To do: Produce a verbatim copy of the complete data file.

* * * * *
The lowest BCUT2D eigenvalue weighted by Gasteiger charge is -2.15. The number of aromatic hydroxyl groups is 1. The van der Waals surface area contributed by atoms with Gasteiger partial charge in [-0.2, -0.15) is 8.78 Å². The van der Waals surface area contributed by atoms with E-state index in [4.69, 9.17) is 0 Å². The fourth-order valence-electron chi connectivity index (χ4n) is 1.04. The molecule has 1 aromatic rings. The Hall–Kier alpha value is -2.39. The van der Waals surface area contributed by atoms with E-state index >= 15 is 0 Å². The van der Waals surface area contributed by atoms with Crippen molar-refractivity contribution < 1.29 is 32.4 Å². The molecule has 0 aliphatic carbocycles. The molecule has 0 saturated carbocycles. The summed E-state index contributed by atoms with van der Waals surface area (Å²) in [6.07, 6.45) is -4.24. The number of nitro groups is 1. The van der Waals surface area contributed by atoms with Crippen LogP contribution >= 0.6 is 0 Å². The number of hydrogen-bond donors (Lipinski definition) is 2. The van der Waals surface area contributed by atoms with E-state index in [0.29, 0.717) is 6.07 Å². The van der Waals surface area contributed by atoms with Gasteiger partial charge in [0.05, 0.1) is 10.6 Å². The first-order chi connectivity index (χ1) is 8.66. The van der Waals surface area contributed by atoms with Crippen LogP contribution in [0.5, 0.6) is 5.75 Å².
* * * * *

The lowest BCUT2D eigenvalue weighted by Gasteiger charge is -2.15. The number of aromatic hydroxyl groups is 1. The van der Waals surface area contributed by atoms with Gasteiger partial charge in [-0.2, -0.15) is 8.78 Å². The van der Waals surface area contributed by atoms with E-state index in [4.69, 9.17) is 0 Å². The fourth-order valence-electron chi connectivity index (χ4n) is 1.04. The molecule has 1 aromatic rings. The Hall–Kier alpha value is -2.39. The van der Waals surface area contributed by atoms with E-state index >= 15 is 0 Å². The van der Waals surface area contributed by atoms with Crippen molar-refractivity contribution < 1.29 is 32.4 Å². The molecule has 0 aliphatic carbocycles. The molecule has 0 saturated carbocycles. The summed E-state index contributed by atoms with van der Waals surface area (Å²) in [6.07, 6.45) is -4.24. The number of nitro groups is 1. The van der Waals surface area contributed by atoms with Crippen LogP contribution >= 0.6 is 0 Å². The number of hydrogen-bond donors (Lipinski definition) is 2. The van der Waals surface area contributed by atoms with E-state index in [0.29, 0.717) is 6.07 Å². The van der Waals surface area contributed by atoms with Gasteiger partial charge in [0.05, 0.1) is 10.6 Å². The first-order chi connectivity index (χ1) is 8.66. The van der Waals surface area contributed by atoms with Crippen LogP contribution in [0.5, 0.6) is 5.75 Å².